For a while now automobile has been synonymous with freedom and independence. For most Americans, it is no longer a luxury, it’s an integral part of their lives, a necessity. Because we have cars to drive we can choose where to live and work. Our friendships are no longer limited by the geographic location of our homes, and we are more able to avail ourselves of near and distant pleasures.
We praise our cars for the convenience, mobility, and comfort they offer, it is something as natural to purchase and own as food, clothing, and shelter, regardless of the traffic, pollution, and urban decay it may cause. However, it hasn’t always been this way.
History of transportation: How it all began
Europeans took dangerous ocean voyages in small ships looking for the land of freedom and opportunities. Having disembarked on the American continent they saw it as a vast, empty space that needed to be filled with people, buildings, farms. They were astonished by the abundance of natural resources the new continent had to offer: land, water, fish, game, and later coal and iron ore.
The new colonists readily embraced the opportunities. People were eager to explore, build, grow. The resources were used as if they were inexhaustible. The game was slaughtered for food, fur, or sheer sport. The land was farmed, depleted, and people were forced to move in search of new fertile lands.
Before the 19th century, getting around was an arduous and exhausting experience for Americans due to poor road conditions and inadequate modes of transportation. Searching for better lands, many trudged on foot for hundreds of miles, dragging crude carts loaded with their scarce possessions. More fortunate pioneers traveled on horseback or in wagons pulled by horses or oxen.
And only a hundred years later, by the beginning of the 20th century, almost a limitless number of transit options were readily available for Americans to use. In 1910, the United States had one of the world’s greatest transportation systems: 353,000 miles of railroad tracks connected states and cities together.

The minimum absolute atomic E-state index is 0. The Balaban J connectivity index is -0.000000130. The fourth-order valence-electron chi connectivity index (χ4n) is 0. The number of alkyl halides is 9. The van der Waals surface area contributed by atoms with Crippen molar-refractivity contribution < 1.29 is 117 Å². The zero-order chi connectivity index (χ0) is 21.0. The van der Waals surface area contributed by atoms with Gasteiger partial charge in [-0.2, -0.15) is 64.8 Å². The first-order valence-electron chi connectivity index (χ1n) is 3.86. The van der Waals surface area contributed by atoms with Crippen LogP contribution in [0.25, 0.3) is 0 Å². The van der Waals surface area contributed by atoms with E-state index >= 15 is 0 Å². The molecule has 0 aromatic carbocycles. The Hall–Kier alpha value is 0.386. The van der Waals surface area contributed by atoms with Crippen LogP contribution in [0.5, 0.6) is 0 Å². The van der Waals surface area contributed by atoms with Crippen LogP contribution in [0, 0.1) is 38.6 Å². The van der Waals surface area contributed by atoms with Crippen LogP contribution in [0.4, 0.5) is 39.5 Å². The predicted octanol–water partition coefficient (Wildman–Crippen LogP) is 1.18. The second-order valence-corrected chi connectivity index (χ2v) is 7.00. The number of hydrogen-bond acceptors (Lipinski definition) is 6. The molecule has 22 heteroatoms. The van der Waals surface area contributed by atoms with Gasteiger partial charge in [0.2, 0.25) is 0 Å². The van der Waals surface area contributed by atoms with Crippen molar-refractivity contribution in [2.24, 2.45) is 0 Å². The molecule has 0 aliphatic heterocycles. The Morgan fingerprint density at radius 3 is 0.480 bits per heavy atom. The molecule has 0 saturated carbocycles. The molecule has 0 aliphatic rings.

Within cities, a network of electric street railways provided efficient transportation. By 1902, electric vehicles prevailed as a preferred mode of transportation. In 1908, Henry Ford introduced the Model T – a widely available and affordable gasoline-powered car that was responsible for the downfall of electric vehicles. The new internal combustion engine-driven automobile had finally offered Americans the freedom they longed for, the freedom to get out there and explore.
The Carriage Era
The period from the late 17th century, throughout the first two decades of the 20th century, is called by many historians the “Carriage Era”. The variety of horse-drawn vehicles was astonishing: elegant private carriages, simple and inexpensive buggies, traps, road wagons, pony carts, and buckboards. Commercial passenger vehicles included omnibuses and stagecoaches. Horse railway cars hauled people for decades before giving way to the electrically powered streetcar. According to Census data, as late as 1900 Manhattan had 130,000 horses; Chicago – 74,000; Philadelphia – 51,000; and St.Louis – 32,000.
But horses were slow. Horse-drawn vehicles traveled at speeds between 4 -12 miles per hour. They were limited in range – according to one traffic analyst, on average, a city horse would fall after 96 miles traveled. In the 1880s, in New York City alone the Department of Sanitation was removing 15,000 dead horses from the streets each year. In addition, living horses deposited between 800,000 and 1,300,000 of manure each day; therefore, manure collection presented a substantial burden on municipal budgets. Rapidly developing American society needed a new mode of transportation to match the progress: faster, cleaner, and more reliable.
Americans quickly took to travel in railroad trains in the 19th century. From the founding of the railroads in the late 1820s, they rapidly spread throughout the nation and became the most influential businesses in 19th century America. Railroads were essential for moving people and goods. Train travel became the fastest mode of transportation offering speeds of up to 15 – 20 miles per hour, reached the areas that were inaccessible before. Trains did not require self-operation, so passengers could socialize, relax and enjoy the scenery, or even conduct business. By the 1860s, railroad companies were operating 30,600 miles of track in the United States.
Despite all the advantages of traveling by train, railroads were unable to maintain their mass appeal. Passengers expressed their discontent with strict adherence to timetables and schedules. Farmers and other shippers protested monopoly pricing.
When the railroad came to a town, the town would grow. But if for some reason the railroad changed its route and bypassed a town, the town would die. Trains were associated with pollution and urban decay; safety also was an issue given frequent accidents and boiler explosions. Nevertheless, trains dominated American long-distance public transportation through the first two decades of the 20th century.